Chapter 1 Magnanimity (Learning the Art of Dialogue) “Pope John Paul II wrote the following words, stressing that dialogue is another word for love: ‘We are all brothers and sisters and, as pilgrims on this earth, although on different paths, we are all on our way to the common Homeland which God, through ways known only to him, does not cease to indicate to us. The main road of mission is sincere dialogue’ p.13
Chapter 2 Mindfulness and the Eternal Now (Present Moment, Moment of Peace) “From the point of view of the Christian mystical tradition, eternity is not a future time out there in heaven….’What is today? Asks Eckhart, a question to which he gives his own answer, ‘Eternity’” p.21
Chapter 3 The Breath of the Holy Spirit (Learning to Breathe Again) “There is no doubt that the East is helping the West recover the simple art of breathing – that most basic of human actions, the one that will not let us escape from the present moment. We cannot breathe yesterday or tomorrow. We can only breathe in the here and now.” p.35 “The breath symbolizes the living, divine Reality present in each of us and in all creation.” p.37 “We breathe in the gift, and we breathe it out again, through loving-kindness and service.” p39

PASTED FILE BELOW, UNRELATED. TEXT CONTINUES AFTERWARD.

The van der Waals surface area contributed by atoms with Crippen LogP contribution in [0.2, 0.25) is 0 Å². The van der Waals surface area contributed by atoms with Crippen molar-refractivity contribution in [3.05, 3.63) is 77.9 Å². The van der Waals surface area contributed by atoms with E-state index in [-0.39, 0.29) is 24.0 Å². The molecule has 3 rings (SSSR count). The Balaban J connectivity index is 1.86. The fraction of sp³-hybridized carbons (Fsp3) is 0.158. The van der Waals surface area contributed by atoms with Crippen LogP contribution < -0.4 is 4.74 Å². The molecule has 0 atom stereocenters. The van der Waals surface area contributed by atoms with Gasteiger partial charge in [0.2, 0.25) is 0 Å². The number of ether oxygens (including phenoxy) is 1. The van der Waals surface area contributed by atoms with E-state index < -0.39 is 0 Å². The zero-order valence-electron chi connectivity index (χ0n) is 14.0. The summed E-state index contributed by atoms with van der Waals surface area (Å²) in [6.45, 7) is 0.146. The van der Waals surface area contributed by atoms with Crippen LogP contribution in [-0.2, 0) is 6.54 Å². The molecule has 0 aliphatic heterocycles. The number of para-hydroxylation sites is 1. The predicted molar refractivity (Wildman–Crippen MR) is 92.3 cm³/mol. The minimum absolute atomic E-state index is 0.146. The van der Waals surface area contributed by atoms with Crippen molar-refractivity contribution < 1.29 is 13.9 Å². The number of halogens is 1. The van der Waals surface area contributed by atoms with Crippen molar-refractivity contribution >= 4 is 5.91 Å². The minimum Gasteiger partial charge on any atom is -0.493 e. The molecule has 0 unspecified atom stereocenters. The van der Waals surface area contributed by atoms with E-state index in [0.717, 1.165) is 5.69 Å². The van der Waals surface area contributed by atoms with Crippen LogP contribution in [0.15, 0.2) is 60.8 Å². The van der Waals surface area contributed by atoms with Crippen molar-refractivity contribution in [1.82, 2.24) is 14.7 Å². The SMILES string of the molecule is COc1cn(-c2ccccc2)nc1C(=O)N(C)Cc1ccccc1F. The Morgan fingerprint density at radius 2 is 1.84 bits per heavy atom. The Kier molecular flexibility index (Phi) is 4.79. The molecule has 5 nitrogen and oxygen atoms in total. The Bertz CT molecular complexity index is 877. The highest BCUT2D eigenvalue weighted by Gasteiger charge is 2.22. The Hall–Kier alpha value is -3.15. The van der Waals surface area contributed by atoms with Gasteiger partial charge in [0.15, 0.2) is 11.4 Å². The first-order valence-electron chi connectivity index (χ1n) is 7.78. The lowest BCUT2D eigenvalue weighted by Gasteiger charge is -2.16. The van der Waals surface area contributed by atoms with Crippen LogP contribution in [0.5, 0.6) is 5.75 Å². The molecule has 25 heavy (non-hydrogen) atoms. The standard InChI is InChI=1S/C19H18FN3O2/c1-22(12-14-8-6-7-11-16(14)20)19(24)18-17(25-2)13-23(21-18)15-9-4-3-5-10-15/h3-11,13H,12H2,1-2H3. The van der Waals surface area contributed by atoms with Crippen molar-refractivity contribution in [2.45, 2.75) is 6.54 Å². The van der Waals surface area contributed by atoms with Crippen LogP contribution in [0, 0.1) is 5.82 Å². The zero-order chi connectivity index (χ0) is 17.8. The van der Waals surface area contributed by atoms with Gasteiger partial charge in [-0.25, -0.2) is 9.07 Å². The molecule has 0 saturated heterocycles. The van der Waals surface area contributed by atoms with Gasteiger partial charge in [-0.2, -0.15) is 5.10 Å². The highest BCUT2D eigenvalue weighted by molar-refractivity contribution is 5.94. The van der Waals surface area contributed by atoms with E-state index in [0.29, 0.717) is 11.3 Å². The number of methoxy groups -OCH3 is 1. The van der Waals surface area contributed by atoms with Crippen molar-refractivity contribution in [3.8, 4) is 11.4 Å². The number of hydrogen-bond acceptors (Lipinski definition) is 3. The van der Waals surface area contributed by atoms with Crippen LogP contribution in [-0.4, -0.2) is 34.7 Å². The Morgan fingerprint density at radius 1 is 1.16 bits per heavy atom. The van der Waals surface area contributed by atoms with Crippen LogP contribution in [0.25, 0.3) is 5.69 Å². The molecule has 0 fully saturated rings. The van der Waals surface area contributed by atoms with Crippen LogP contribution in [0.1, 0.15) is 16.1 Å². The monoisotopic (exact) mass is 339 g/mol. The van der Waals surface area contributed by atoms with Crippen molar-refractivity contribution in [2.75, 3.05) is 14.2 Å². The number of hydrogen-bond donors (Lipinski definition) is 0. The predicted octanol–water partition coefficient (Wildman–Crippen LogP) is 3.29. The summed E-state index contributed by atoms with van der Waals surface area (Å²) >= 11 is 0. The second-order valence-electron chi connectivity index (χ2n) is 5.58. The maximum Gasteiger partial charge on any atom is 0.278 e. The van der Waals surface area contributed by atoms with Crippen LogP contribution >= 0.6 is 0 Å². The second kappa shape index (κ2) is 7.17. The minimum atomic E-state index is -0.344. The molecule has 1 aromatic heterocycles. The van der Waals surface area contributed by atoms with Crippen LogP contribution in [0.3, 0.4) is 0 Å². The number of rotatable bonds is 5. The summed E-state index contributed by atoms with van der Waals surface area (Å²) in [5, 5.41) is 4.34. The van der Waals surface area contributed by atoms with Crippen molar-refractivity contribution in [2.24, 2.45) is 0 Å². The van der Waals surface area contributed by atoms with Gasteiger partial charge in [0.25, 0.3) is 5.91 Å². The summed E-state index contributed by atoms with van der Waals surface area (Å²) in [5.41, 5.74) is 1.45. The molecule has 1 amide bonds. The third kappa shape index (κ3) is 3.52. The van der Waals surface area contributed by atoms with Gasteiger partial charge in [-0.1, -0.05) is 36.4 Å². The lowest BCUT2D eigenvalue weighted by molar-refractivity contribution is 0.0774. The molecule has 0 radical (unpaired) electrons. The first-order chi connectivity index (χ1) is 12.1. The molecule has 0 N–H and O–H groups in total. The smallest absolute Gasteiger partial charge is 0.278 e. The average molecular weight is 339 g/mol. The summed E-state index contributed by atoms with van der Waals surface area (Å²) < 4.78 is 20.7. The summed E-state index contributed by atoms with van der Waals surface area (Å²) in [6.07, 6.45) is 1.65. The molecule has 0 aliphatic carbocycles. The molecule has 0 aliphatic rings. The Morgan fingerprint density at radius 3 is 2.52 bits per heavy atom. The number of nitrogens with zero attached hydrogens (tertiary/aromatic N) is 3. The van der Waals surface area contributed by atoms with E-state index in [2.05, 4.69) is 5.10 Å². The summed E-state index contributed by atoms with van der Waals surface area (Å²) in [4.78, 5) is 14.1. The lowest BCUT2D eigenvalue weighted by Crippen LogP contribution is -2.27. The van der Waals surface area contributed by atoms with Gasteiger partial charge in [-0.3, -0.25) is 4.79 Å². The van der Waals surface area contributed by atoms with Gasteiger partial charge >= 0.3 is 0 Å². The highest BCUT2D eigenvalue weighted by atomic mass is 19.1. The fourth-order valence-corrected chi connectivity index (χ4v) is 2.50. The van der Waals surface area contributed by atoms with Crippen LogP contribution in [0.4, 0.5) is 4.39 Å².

Chapter 4 The Water and the Waves (Water-soaked Ground) “if what Eckhart and (Nhat Hanh) say is true – namely, that the drop of water or the wave ‘become the ocean’ – then what happens next? Do we just disappear? What happens when we merge into God? Eckhart smiles at the earnestness with which we ask the question, and then with the wit of a true master of wisdom, he replies: So, you want to know what happens with the drop of water? ‘It finds God; and the finding of herself and the finding of God is one and the same act.’” p.57 “The author of the Chinese Tao Te Ching has a similar insight:
There was something formless and perfect before the universe was born. It is serene. Empty. Solitary. Unchanging. Infinite. Eternally present. It is the mother of the universe. For lack of a better name, I call it Tao. It flows through all things, inside and out, and returns to the origin of all things.” p.58